The religious edifices - of the four begums who ruled Bhopal for over a hundred years - have survived rather better than the palaces and public buildings
One of my enduring images of Bhopal was formed during a visit to the city a couple of years ago when, after picking my way through the dusty chaos of Sultania Road, I stumbled upon a political demonstration in Shahjehan Park. As happens often in this city so deeply wounded by the catastrophic chemical disaster of two decades ago, effigies of Warren Anderson were being burned and furious graffiti scrawled on the walls that edged a patchy green. But what sticks in my memory is the sea of women that filled that very public space, some incandescent in red, gold, green and ochre, others silhouetted by the soft, sometimes shiny, black folds of a burqa. And all with fists clenched and arms aloft and voices raised. What had inspired these women to be so defiant in the face of their brutal injustice?
The clue comes in the name of the park. And the road on which it stands. And the dozens of other designations that litter the streets and institutions of the city. The names of four Muslim women who ruled Bhopal as a princely state for over a hundred years from the early 19th century into the 20th: Qudsia, Sikandar, Shahjehan and Sultan Jahan. Facilitated by a lack of male heirs on one hand and a seeming propensity for administration on the other, they moulded Bhopal into an oasis of female agency and power within India’s patriarchal order. Schools for girls were established, mina bazaars built, women trained as hakimas, texts written to guarantee women’s rights, circles of female poetesses and prose writers patronised, and staunch activists gathered from across the subcontinent to participate in some of the earliest women’s organizations in India.
It is this past that brings me back to Bhopal again and again. I return to have the unflinchingly academic history that I write about enlivened by walking the streets of the city accompanied by apparitions that, in my mind’s eye at least, seem to rise out of the yellowed, crumbling pages of my sources in the local archive.
This time, however, I come with my parents who are visiting from Canada, eager to observe this place of which they have heard me speak so often over many years. In their honour, we stay not in the compact warrens of the old city — my regular haunt — or the glossy new hotels of T.T. Nagar, but at Noor-Us-Sabah, the former palace of the state’s last heir-apparent, Princess Abida Sultaan, who migrated to Pakistan shortly after Partition. Recently reclaimed for WelcomHeritage, it is gentility personified: whitewashed walls rising out of the Koh-e-Fiza over Bhopal’s Upper Lake, smart waiters adorned with the fish and shield of the state’s sky blue crest, long lines of perfect arches melting into the temple-topped hills beyond.
Inspired by the poetry of the palace’s name, I rise at dawn on our first morning to wander alone out of the gates and along a rough drive to the single-minareted masjid less than a kilometre way. I’m pleased to see a signboard outside with a brief history — explaining that this simple mosque was built by the last nawab of Bhopal, Hamidullah Khan, to accompany his mother’s grave — alongside a number denoting the site’s inclusion in the city’s recently conceived Heritage Walk. Finally, it seems, Bhopal’s rich history is being recognized, largely due to the efforts, I find out later, of a new commissioner of archaeology, archives and museums, Pankaj Rag.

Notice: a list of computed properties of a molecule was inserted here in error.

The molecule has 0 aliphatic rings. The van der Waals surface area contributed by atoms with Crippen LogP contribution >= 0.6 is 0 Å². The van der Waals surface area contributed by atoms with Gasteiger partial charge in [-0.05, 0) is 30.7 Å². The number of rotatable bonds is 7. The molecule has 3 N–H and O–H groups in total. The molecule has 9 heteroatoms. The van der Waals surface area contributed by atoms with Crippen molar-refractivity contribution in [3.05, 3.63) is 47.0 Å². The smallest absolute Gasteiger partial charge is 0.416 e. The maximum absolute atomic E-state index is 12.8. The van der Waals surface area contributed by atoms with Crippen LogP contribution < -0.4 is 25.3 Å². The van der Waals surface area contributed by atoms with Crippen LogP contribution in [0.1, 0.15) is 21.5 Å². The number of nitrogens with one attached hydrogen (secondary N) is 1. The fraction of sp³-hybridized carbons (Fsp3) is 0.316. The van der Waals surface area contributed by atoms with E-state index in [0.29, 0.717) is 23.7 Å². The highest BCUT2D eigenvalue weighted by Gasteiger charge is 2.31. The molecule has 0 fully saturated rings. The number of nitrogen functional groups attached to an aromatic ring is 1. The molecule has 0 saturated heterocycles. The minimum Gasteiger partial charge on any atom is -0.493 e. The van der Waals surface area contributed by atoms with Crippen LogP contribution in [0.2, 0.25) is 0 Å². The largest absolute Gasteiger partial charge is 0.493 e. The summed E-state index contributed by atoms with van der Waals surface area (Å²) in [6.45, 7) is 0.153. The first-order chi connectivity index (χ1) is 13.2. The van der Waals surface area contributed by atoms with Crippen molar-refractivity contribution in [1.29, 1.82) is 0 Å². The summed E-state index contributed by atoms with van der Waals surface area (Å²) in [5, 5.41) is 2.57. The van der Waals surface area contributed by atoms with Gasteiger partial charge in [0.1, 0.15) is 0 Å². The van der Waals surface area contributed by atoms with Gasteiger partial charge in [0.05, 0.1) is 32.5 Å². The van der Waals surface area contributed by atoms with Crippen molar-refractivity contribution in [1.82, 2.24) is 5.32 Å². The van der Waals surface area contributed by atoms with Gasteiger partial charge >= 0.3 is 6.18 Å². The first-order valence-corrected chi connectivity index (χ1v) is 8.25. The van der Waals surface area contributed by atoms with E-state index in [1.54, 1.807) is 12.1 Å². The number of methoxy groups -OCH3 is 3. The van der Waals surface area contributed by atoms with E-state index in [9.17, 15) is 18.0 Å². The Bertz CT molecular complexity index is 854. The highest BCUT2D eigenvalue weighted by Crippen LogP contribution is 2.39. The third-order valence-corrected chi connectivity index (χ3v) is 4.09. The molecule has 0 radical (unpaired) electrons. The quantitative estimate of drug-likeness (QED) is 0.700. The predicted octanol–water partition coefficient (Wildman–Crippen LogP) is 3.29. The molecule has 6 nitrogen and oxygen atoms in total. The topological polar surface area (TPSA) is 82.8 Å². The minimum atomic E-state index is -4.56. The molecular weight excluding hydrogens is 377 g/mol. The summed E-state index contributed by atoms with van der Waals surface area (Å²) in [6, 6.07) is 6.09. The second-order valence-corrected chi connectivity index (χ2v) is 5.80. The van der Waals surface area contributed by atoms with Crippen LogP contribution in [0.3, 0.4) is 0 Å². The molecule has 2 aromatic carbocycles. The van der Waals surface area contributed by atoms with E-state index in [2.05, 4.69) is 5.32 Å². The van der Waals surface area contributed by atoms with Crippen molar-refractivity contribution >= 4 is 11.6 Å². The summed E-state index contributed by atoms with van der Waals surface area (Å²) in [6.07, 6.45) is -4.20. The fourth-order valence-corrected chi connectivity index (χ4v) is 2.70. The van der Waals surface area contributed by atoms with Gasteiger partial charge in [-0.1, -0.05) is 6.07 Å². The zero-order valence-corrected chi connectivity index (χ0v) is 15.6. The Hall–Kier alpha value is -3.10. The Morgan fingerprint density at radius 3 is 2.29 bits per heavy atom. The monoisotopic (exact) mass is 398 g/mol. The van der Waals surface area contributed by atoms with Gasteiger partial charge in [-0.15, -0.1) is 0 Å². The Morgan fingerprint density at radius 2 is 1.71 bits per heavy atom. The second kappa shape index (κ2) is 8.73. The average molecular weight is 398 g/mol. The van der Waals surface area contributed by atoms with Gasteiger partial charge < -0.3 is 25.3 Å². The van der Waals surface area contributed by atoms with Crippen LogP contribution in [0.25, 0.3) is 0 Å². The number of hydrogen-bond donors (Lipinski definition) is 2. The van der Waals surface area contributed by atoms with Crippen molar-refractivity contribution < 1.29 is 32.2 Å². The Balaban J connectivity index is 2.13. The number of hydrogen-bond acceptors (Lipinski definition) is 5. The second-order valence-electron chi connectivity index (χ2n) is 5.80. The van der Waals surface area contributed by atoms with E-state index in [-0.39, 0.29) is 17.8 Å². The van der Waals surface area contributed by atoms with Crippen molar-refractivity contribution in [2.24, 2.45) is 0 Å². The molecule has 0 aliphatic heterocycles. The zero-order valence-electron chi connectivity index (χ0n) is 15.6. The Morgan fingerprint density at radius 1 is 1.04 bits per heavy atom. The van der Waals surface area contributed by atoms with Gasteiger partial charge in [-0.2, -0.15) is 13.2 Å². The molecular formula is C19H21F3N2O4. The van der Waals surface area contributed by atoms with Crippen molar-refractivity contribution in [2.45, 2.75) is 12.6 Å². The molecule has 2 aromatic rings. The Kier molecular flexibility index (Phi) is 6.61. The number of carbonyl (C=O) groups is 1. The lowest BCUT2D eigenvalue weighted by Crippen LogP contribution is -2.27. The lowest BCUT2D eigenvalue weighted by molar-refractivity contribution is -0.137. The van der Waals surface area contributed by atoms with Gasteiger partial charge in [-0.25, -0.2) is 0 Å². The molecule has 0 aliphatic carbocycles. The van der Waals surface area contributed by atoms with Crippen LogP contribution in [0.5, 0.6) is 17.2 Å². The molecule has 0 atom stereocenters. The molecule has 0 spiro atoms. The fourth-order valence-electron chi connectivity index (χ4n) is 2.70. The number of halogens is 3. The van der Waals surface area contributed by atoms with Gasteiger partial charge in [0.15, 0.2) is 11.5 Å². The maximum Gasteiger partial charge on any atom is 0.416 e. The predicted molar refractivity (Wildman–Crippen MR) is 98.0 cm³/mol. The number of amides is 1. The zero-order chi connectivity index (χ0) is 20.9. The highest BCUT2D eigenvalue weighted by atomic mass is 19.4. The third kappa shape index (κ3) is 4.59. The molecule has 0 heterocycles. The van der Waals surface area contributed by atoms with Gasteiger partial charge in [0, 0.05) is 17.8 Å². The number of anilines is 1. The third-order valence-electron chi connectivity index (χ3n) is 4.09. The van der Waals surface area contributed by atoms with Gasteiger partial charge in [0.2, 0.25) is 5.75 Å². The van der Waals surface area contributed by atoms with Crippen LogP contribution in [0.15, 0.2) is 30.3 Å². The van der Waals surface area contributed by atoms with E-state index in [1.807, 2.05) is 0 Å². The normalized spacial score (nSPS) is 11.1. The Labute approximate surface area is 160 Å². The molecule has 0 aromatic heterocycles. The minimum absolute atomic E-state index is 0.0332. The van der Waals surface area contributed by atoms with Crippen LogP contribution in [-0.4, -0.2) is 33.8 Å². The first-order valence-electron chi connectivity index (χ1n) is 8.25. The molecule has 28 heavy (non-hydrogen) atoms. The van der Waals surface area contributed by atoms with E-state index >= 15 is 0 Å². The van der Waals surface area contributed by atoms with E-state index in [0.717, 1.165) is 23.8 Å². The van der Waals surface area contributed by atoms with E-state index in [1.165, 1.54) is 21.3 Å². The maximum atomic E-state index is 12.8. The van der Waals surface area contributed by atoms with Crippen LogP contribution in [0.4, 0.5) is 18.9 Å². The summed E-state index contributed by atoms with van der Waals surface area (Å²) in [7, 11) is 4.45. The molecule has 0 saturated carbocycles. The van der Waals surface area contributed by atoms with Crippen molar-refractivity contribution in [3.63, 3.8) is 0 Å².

There at the mosque, before I tackle anything else, I pay my respects to the last begum of Bhopal, Sultan Jahan. Her simple grave, adorned only with a small plaque in English and Urdu and a few flowers, sits beside that of her son, the building’s patron, and, with no one there but me — an experience still possible at many of Bhopal’s heritage sites — I revel in the cool morning air lifting off the lake and the smooth marble beneath my bare feet.
An hour or two later, we set out again on foot, along the recently completed VIP road towards the city. Constructed with Japanese money as part of the Bhoj Wetlands Project, this relatively empty thoroughfare offers a quick route for political dignitaries, businessmen and tourists alike from the airport to Bhopal’s attractions, as well as the opportunity for a languid promenade along the shore of Upper Lake. As we pass submerged temples, sinking rowboats and a rising Sufi shrine, we are greeted vociferously by honeymooning couples, shrouded women astride scooters and two curious boys on a bicycle who nearly topple off in their enthusiasm to wave at us.
Our first view up towards the old city reminds me that, whatever the efforts of the new commissioner, what one finds primarily in Bhopal is heritage falling down. The first begum’s palace, Gohar Mahal, still stands defiantly by the lake in a proud fusion of Mughal and pre-Islamic styles, but it is festooned with posters, in need of a paint job, and, most seriously, crumbling. Behind it, Shaukat Mahal, mixing Islamic design with Occidental idioms, is perhaps in an even worse state of disrepair, having been appropriated by the Indian government at Independence and now sporting broken beams through disintegrating plaster. Only Sultan Jahan’s hall of public audience, Sadar Manzil, seems to have attracted some restorative attention. As we drift through its scalloped arches and elegant garden, I can almost look beyond the uncivil scrum in the government offices to imagine the crowds of women — poor, privileged and princely — that used to congregate here, their ruler’s purdah guaranteeing unfettered access not available even to male relatives.